This research was conducted by Alisa V. Moldavanova, Lauren Meloche and T. Lyke Thompson at Wayne State University, USA


This paper investigated the ways in which residents of Detroit, Michigan experienced different levels of ‘access to cultural amenities’ in the city. The research was prompted by inequities revealed by the COVID-19 pandemic and Black Lives Matter. Overall, the research found that ‘historically under-represented populations – racial and ethnic minorities and economically-disadvantaged populations’ had lower levels of access to cultural organisations in the city – especially galleries, museums and performing arts. Overcoming unequal levels of access requires appropriate forms of outreach to areas with identified needs around transport and mobility. One idea is to provide subsidised transport as part of a cultural offer. In cities like Detroit, collaborating with libraries might be an effective way to provide cultural services to communities with access requirements.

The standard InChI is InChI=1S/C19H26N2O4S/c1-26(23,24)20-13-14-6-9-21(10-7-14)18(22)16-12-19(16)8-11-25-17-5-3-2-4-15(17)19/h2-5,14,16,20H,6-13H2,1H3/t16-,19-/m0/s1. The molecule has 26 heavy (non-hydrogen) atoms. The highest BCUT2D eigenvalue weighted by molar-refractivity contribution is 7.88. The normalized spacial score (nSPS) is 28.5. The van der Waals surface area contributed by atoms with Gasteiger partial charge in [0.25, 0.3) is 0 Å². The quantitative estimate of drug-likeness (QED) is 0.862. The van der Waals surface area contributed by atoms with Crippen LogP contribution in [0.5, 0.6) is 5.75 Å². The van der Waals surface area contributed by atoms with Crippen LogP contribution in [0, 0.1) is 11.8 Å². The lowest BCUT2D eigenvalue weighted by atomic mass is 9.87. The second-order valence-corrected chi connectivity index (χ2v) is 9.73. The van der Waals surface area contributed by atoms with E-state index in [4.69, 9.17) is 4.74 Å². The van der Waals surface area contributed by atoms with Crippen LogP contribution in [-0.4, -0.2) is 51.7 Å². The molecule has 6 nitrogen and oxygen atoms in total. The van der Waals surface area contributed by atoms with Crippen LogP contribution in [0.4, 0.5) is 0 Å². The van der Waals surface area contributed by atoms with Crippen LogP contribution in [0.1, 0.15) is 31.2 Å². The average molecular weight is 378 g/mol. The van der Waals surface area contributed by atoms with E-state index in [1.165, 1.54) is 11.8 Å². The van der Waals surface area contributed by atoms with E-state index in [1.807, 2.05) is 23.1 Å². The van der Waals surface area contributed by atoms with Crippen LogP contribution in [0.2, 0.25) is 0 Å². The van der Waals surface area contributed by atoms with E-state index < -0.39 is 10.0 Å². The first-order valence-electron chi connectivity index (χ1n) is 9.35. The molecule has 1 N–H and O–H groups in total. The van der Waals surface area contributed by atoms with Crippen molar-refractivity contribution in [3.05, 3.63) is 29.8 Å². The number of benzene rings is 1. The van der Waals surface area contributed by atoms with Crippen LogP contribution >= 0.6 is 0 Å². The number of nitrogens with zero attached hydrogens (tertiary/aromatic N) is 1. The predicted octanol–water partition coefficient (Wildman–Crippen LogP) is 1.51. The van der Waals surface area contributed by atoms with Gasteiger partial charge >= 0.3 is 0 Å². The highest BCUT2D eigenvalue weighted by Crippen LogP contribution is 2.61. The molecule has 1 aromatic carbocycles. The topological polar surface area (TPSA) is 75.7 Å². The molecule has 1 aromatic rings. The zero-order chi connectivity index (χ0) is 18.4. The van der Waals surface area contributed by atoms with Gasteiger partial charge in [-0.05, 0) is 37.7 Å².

The study examined 335 non-profit cultural organisations across five sub-sectors

Organisations included in the study comprised: 28 visual arts organisations (e.g. Museum of Contemporary Art Detroit); 15 science organisations, including zoos; 87 music and performing arts organisations (e.g. Detroit Symphony Orchestra); 70 historical organisations (e.g. Henry Ford Museum), and 135 libraries. The research built an ‘Index of Access’ for each organisation, based on whether it had free admission, how close it was by foot, bicycle, car or public transport, and the level of private car ownership in the area. The research was not concerned with the programming or audiences for these organisations.

The Index of Access also tended to correlate with other measures of privilege or exclusion

The neighbourhoods which fell into the ‘highest access zones’ for Detroit’s arts and culture organisations had ‘fewer ethnic minorities, fewer people with less than a Bachelor’s degree, and higher household income’. The Index revealed that, in general, libraries were ‘more accessible as compared to the other sub-fields’ like visual arts organisations.

Title Understanding the geography of access to cultural amenities: The case of Metropolitan Detroit
Author(s) Moldavanova, A. V., Meloche, L. & Thompson, T. L.
Publication date 2021
Source Journal of Urban Affairs, online
Author email